Home > Beneath These Shadows (Beneath #6)

Beneath These Shadows (Beneath #6)
Author: Meghan March


The text appeared on the screen of my phone with a sharp ding, and I dropped my mascara wand on the counter, narrowly avoiding smearing a black streak down the front of my white blouse.

I reread the text three times to make sure I hadn’t misunderstood. Three words. Impossible to misunderstand. Impossible to ignore.

I ran down a mental list of anything I could have done that would have drawn his ire, but came up with nothing. I went to work—the job he allowed me to have. I came home. Everywhere I went, I was chauffeured by a man with a gun in a big black SUV with armored doors and bulletproof windows.

But that didn’t mean my father texted me. Actually, he rarely remembered I existed.

A knock sounded on my front door, and I shoved the mascara wand back in the tube. A summons from Dom Casso, head of one of New York’s most notorious crime families, didn’t allow for any delay.

I hurried toward the door, catching my stockinged foot on the handle of a bag I’d left next to the couch. My toe slammed into the table leg, sending pain rocketing through my foot.


The knock turned into pounding as I winced.

“Eden, hurry up.”

The voice belonged to Angelo, my regular babysitter. Excuse me, I mean security.

“Just a second.”

“Don’t got a second. We need to move.”

I shook off the stubbed toe and rushed across the room, avoiding any more potential tripping hazards. I peeked through the peephole as I’d been taught, ensuring that Angelo was alone and not being held hostage at the end of someone’s gun.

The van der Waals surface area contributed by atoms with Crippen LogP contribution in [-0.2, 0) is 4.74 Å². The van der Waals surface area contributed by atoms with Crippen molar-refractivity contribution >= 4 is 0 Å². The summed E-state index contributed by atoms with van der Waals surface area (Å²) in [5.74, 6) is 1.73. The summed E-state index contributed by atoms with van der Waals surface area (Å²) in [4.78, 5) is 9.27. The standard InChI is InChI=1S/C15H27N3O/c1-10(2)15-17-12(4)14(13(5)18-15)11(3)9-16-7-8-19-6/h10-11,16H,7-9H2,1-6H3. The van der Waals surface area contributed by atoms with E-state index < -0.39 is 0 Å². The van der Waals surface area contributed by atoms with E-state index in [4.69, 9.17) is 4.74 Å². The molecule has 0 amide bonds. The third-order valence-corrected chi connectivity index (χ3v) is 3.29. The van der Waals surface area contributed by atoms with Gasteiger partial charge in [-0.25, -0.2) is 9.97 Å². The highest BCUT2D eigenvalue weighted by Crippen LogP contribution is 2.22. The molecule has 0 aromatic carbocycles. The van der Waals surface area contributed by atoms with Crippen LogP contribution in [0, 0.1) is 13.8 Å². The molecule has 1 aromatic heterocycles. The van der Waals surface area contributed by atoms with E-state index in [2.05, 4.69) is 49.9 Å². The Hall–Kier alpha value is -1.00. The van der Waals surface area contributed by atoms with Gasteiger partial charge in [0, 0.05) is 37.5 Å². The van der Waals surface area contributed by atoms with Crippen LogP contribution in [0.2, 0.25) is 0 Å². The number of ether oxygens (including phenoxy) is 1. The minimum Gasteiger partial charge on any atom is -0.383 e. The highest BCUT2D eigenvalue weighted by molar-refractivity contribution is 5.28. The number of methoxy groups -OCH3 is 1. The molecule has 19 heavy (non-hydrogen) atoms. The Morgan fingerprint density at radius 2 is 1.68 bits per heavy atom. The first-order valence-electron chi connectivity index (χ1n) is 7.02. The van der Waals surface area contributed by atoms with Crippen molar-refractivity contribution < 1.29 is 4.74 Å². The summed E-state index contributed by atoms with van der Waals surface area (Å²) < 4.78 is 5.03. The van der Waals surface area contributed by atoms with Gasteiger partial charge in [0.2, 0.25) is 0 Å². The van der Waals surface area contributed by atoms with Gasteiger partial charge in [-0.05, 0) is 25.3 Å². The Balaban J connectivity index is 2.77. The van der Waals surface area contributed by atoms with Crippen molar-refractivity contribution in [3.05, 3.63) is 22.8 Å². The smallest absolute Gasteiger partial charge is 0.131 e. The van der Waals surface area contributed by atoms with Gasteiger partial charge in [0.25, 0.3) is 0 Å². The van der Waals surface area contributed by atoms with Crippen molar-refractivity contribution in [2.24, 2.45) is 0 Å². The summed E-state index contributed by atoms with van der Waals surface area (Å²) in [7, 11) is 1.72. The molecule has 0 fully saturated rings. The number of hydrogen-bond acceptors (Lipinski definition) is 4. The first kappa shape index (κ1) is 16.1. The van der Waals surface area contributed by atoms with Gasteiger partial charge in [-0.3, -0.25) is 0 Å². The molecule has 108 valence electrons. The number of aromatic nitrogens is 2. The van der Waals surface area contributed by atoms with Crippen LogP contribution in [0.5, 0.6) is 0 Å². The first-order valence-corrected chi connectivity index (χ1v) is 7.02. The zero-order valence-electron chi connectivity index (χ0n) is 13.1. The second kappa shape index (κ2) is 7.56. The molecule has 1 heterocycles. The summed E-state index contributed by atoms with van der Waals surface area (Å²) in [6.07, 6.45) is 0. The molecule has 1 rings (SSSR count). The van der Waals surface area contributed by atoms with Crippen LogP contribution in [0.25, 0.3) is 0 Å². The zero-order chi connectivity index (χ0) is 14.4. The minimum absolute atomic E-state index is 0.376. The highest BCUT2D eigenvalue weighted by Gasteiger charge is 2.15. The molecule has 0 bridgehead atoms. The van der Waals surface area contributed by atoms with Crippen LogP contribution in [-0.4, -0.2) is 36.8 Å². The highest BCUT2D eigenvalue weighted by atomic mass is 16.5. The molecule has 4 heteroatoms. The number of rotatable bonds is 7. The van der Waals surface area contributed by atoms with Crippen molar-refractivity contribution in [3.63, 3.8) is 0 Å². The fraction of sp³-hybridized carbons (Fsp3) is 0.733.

It appeared all clear. And for the record, I thought that rule was ridiculous. I probably ranked in the triple digits on Dom’s list of priorities. Illegitimate daughter fell just below resoling shoes and remembering to pick up a new black golf umbrella.

“I’m hurrying. I swear.”

I slipped into a pair of pale pink Tori Burch flats I’d left in a haphazard pile of shoes by the door and snatched a black trench coat from the whimsical iron hooks I’d screwed into the wall with my very own drill—and it wasn’t a pink drill either. Don’t mind the few pieces of patched drywall where I missed the studs.

I unlocked the four dead bolts and pushed back the security bar. Angelo, who looked just as tall, dark, and Italian as his name suggested, stepped inside.

He surveyed me from the top of my golden-blond head, which definitely didn’t look Italian in the least, to the soles of my less-than-practical flats. But it wasn’t like I was walking the streets of New York.

God forbid I should do such a thing.

I shoved my arms into my coat and tied the belt around my waist. “That was me swearing when I stubbed my toe. Don’t worry. I’m good.”

I stepped out of the apartment, and he waited impatiently while I locked and checked the door before leading the way to the elevator.

“What’s the hurry? What’s going on?”

Angelo pushed the call button and stepped inside first when it came. “You know I can’t tell you nothing. It ain’t fair for you to ask me shit like that.”

This might have been true, but I also knew that Angelo had a soft spot for me, which was why he’d finally brought me dinner from The Halal Guys’s cart on 53rd and Sixth last week after months of me begging him to take a detour during our drives to and from work. Even though I hadn’t actually gotten to have the whole experience like I was craving—standing in line, avoiding making eye contact with strangers, yelling my order as loud as I could over the noise—I still appreciated the gesture all the same.

Regardless, it also meant I kept pushing for an answer as the doors slid shut and he became a captive audience.